More on presidential reelection in Colombia (and elsewhere)

I recommend the remarks by boz on Sunday regarding the approval of presidential eligibility for reelection in Colombia.

The issue of reelecton limits (such as the single-term ban now being lifted for Colombian presidents) arises, of course, only in presidential systems, where collective party responsibility is far weaker than in parliamentary systems.

(Term limits for legislators are quite rare, but they exist only in presidential systems and usually where parties are weak, the long Mexican authoritarian experience notwithstanding.)

In presidential systems, especially with fairly weak parties–a category in which Colombia would be placed–the individual leader who occupies the chief executive position is by far the most important politician in the country. It is precisely this dominance–no matter how much the president may be checked by congress or the courts, he or she is the unchallenged head of the executive branch for a fixed term–that leads to restrictions on reelection in the first place. Term limits, it is argued, preclude one leader from abusing the office to secure multiple terms.

But at times, one leader arises who is widely seen as effective, and a term limit prevents voters from having the right to retain this leader. The decision to allow Uribe to seek a second term repersents such an occasion.

In this context, something specifica that boz said is well worth heeding:

Colombia’s success or failure cannot and should not rest with the fate of any individual, but rather with the people and the institutions of government as a whole. My faith rests with the Colombian people, not with any individual leader. An Uribe loss would not be the end of the world.

Indeed. Reelection can be part of a process of strengthening democratic institutions, by permitting voters to reward (or not) an incumbent, and by the realignment of the party system that might accompany a reelection bid in the context of a pre-existing weak party system. That is, his eligibility for reelection could encourage the opposition to organize more effectively to provide voters with a real choice. And, in this regard, I also agree with another observation by boz. He notes that the vote next year could turn out to be close:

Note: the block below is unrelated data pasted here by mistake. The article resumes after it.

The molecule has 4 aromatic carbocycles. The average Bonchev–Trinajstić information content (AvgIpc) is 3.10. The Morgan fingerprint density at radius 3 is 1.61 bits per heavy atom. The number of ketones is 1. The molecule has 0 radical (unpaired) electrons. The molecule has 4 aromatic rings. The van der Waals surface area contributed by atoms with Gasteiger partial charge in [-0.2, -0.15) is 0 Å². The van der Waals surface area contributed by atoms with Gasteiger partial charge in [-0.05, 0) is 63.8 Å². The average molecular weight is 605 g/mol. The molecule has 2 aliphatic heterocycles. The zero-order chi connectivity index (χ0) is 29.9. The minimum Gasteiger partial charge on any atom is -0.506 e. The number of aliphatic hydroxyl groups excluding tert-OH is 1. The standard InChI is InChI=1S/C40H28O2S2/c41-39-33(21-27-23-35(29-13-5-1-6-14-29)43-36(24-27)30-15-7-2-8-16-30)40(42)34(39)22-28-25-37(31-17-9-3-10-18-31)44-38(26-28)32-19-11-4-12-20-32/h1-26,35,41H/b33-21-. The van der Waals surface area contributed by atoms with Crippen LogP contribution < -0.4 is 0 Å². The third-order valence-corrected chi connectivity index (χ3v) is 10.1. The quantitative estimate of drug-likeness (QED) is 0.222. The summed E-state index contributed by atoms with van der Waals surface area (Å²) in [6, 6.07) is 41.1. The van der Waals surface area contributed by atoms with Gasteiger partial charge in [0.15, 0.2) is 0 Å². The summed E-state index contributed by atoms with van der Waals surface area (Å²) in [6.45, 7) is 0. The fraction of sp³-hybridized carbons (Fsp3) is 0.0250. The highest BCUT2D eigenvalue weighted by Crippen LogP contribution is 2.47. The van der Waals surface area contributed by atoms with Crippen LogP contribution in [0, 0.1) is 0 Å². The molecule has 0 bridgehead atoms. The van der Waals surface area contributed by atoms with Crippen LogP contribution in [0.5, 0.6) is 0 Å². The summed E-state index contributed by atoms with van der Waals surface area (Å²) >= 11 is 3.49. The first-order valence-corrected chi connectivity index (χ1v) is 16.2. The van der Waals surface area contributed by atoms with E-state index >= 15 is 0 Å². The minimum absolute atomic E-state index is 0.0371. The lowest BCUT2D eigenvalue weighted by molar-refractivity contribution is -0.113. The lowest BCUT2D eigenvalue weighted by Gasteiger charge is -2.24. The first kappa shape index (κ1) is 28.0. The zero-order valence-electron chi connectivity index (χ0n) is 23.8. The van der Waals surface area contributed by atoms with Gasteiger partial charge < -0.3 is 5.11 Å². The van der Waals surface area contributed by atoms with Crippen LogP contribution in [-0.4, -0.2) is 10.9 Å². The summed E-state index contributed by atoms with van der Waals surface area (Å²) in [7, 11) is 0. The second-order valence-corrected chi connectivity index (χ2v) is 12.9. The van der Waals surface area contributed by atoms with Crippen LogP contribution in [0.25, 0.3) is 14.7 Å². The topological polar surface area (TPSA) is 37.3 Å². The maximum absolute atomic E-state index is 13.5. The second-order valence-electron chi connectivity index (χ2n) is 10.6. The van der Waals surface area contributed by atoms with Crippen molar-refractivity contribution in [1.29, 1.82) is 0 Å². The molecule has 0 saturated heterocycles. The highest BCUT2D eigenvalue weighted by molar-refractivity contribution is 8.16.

There is no doubt that a majority of Colombians approve of Uribe’s first term in office. However, Colombian voters will also be very willing to listen to and consider the arguments of opposition candidates before firmly deciding on their vote.

If this is what eligibility for reelection brings, this is a very healthy development. A reelection bid brings the opportunity for voters to decide they do not want to retain their current leader, which would be every bit as much a healthy development as deciding (in a free contest) to retain him.

As I noted in the comments over at Publius Pundit, this reelection amendment is different from those in the past decade in Peru, Argentina, and Venezuela, in that it is a democratic consensus, and not the incumbent’s imposition. In that sense, it is like the reelecton amendment in Brazil that allowed President Cardoso to win a second term in 1998 and that will allow Lula to run for (and possibly be denied, based on current trends) reelection about a year from now.

In Brazil, the reelection amendment was accompanied by a reduction in the term, which had the beneficial side effect of making the first round of the presidential election concurrent with congressional elections. This gave Cardoso and Lula “coattails” that generated a convergence of Brazil’s fragmented congressional parties around the two major blocs contending for the presidency.

In Colombia, elections will remain non-concurrent, but the reelection amendment is accompanied by a major transformation of the congressional electoral rules that will reduce fragmentation and should enhance the value of party labels. The existing de-facto SNTV system is being replaced by list PR (open lists in most parties, though they have the option of presenting a closed list). It is worth noting that the specific reform that was passed to the electoral system was passed over Uribe’s objection, yet it would not have happened without his election having been a threat to the existence of the traditional parties. The result is an electoral law that is likely to increase the ability of voters to use their congressional vote as a means to affect the direction of policy (whether pro-Uribe or not), something that was largely precluded by the excessive intra-party fragmentation of the former system.

The vlaue of eligibility of a president for reelection is thus when it is accompanied by other processes that enhance the institutionalizatoin of party competition. Its value does not lie simply in allowing a specific, popular, and effective leader to retain office.

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